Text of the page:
The pace of my heart quickened once more, forcing me to act hastily. I plotted an ingenious scheme and worked feverishly to see that I’d covered all of my bases. I placed Violet back in her tank and performed a quick screen repair. Then, I used a crowbar and pipe wrench to break the locked front door. I thought better than to disturb any item that might indicate it was a robbery. A kidnapping is how I’d position it to the police.

My frantic phone call to 911 was followed by one to Nancy. Pretending Michael had been kidnapped made it easier to play the part. I was distraught. My boy was gone. Those blue eyes would never gaze upon me again. It wasn’t hard to cry.

The officers moved quickly and asked questions I hadn’t considered like: Was there a ransom note? Who were my enemies? Who would have something to gain by taking our baby? Why wasn’t I awoken by the intrusion? I manufactured answers to all of their questions. It seemed to satisfy them, momentarily at least. Nancy wasn’t so kind.

“How could you let this happen?’ she screamed. “How could you let our baby be stolen while you slept in the next room?”

I didn’t respond. I simply sat and wept. It was a very believable cover, and throughout the entire ordeal, not once had they even asked about Violet. She slithered into her hide and curled up, almost knowing she needed to remain out of sight. It was tragic, but I couldn’t risk losing them both. I needed Violet. She was my anchor – my joy. She loved me. I could feel it emanating from her, sometimes more than I’d ever felt from any person I’d ever known.

Nancy came by unannounced the next day. She hadn’t slept, she hadn’t eaten, and I could tell she wasn’t in her right mind. She buried her head in my shoulder and as I rubbed her hair, I was reminded of the way it used to be. We hadn’t always hated each other. There was a time, before Violet, that Nancy held my heart. She, like everyone else I’d ever known, eventually grew weary of my moods and my critical ways and walked out. I held her like I’d done a hundred times during her pregnancy but hadn’t in long time. Michael was bringing us back together. The scent of her hair and her breath reminded me of the way we’d made love, our bodies so utterly intertwined. The intensity was almost too much and carried with it an eerie foreboding. I was becoming aroused and Violet sensed it. She emerged from her hide and began rubbing her head against the screen, making a terrible racket.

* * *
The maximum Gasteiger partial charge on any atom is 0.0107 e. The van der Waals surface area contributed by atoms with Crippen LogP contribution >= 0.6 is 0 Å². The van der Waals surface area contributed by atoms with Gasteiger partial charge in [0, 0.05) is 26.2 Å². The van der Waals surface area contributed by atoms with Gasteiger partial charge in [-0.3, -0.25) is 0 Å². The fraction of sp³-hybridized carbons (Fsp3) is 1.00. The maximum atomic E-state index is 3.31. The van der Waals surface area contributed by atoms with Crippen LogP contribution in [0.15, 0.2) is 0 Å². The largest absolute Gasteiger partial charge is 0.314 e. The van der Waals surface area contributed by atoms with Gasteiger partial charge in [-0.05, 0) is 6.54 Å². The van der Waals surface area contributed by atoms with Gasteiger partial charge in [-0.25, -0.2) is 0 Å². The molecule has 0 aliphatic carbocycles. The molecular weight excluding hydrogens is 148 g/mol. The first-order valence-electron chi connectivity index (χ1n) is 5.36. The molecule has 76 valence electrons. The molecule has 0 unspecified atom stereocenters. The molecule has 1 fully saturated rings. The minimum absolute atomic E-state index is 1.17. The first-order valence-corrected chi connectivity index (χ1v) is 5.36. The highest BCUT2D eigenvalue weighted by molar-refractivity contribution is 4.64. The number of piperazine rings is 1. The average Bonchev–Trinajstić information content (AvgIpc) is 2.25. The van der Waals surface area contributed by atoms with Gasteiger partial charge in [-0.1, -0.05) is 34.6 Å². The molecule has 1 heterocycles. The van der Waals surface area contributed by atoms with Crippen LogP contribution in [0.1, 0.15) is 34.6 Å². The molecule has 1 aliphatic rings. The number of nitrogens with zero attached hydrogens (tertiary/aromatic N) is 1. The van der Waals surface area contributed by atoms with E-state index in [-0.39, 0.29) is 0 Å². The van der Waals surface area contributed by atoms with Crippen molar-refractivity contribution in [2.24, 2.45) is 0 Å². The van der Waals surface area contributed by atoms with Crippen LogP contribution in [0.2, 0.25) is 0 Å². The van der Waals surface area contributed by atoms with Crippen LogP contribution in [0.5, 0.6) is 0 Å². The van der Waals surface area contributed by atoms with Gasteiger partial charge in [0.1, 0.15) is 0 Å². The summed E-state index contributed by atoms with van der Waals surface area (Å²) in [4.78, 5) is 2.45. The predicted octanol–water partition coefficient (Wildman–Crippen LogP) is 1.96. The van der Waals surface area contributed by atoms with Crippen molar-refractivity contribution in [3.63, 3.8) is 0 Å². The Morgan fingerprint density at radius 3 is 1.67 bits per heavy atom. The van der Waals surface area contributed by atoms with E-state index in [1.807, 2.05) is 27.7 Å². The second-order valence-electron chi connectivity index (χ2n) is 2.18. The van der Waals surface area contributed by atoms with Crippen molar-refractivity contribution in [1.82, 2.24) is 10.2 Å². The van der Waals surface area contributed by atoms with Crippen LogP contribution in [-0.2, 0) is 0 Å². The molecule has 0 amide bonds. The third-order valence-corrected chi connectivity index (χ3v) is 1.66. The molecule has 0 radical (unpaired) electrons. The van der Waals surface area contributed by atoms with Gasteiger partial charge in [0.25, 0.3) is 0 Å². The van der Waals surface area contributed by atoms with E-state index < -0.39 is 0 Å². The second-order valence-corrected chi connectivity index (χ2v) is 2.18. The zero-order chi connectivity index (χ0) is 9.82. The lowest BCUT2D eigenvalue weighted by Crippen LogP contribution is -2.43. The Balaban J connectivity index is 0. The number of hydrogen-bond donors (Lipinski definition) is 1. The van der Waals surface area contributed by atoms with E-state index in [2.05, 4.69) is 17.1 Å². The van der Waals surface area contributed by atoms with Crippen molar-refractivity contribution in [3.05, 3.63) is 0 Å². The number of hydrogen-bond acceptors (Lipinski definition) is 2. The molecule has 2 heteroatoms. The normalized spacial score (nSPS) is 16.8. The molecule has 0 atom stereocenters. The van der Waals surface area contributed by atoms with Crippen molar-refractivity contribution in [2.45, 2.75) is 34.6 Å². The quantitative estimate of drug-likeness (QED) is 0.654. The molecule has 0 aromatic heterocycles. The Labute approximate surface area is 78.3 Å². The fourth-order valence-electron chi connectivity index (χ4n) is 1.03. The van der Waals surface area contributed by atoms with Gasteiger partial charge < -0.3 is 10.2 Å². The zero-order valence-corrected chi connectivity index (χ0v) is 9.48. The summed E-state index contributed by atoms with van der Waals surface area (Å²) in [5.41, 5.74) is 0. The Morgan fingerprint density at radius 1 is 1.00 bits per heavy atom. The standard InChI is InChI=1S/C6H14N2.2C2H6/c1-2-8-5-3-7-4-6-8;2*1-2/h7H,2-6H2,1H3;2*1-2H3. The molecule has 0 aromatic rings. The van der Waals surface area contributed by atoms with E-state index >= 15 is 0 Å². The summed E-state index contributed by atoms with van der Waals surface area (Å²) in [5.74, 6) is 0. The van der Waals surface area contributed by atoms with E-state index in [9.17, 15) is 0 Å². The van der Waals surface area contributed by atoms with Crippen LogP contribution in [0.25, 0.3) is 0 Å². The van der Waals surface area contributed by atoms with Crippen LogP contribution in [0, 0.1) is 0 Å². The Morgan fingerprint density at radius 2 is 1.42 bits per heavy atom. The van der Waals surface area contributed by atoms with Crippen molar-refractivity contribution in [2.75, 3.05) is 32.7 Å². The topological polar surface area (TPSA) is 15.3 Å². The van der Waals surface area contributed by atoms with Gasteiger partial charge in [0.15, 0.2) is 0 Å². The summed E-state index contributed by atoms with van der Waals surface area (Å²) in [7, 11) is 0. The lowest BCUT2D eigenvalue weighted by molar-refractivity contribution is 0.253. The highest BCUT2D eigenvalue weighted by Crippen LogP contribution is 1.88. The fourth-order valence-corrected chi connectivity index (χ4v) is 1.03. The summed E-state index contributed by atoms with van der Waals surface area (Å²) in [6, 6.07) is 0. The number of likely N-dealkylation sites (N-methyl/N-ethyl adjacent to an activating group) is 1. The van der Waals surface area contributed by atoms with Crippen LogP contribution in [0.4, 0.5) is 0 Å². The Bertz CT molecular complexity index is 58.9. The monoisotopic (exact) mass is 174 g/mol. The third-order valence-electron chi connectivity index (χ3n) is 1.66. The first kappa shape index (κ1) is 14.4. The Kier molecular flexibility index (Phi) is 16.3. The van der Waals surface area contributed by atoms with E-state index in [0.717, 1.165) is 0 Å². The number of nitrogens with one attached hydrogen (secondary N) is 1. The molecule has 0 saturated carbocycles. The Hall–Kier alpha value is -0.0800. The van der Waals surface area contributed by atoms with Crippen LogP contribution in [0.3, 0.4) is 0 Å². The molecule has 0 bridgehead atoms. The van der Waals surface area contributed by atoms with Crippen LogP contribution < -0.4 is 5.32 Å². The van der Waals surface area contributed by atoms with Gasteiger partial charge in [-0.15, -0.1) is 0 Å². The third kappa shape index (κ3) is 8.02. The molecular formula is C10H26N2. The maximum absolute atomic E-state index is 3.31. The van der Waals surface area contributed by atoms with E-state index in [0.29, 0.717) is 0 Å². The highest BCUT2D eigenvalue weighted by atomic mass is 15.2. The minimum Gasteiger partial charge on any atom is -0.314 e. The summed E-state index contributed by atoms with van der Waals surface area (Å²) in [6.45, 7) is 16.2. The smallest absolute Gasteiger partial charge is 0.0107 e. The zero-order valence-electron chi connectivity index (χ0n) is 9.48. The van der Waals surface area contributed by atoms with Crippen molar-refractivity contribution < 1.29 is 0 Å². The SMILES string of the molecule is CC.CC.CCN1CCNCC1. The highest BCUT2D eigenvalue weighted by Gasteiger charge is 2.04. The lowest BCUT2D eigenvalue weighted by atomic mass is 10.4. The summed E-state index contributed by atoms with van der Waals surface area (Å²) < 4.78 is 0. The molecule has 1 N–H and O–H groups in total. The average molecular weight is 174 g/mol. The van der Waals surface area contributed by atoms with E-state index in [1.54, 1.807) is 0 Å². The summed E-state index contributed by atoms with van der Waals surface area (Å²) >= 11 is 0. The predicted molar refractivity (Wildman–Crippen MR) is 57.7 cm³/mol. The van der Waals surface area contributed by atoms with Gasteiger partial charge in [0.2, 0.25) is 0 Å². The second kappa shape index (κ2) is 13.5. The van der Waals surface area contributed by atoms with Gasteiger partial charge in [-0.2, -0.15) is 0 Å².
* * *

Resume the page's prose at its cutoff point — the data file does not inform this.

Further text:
“My God, What does she eat?” Nancy asked.

“Rabbits and small pigs”

My adrenalin pumped. I motioned to Violet to go back into her hide. I needed her to know that things with Nancy weren’t as they appeared.

“Where’s our baby, Dan?”  She wept and trembled in my arms.

Violet pushed hard against the screen I’d taped before the police arrived. I saw it start to give way. Pushing Nancy aside, I rushed to the tank and placed my hand over it. Violet struck at me. Nancy jumped.

“I’m okay.”

She breathed a sigh of relief. “Maybe it’s time to sell her?”

“Sell her?” She couldn’t be serious. “Never!”

I screamed without realizing and could sense Nancy’s fear.

Violet thrashed and hissed, tightening eighteen feet of angry muscle.

“What is she doing, Dan?’

I watched in disbelief as Violet wriggled and gagged. I saw the lump at foot seven ascend to foot five, then three, then two. Nancy shrieked and threw up when Violet expelled her partially digested meal.

Now I sit in my cell and wait to die. Tomorrow will be the day I’ve been waiting for. I’ll steal a rope from the laundry and hang myself from the rusty pipe in the boiler room. In less than twenty-four hours, I’ll go home to Michael and Violet. I wonder what I’ll dream about tonight? Will I be in a field somewhere with Violet, or will I be holding and singing to Michael? I forgive you, Violet, for your jealousy. I forgive you for not wanting to share my love. Tomorrow we shall all reunite.

 

About the author

jmoorman

2 thoughts on “Violet – A Short Story (Horror)

  1. Your imagination is limitless… amazing story but very dark. It shows all kinds of different emotions wrapped up in one eerie, kinda creepy story. You show love, fear, kindness, lust, and more…
    great ending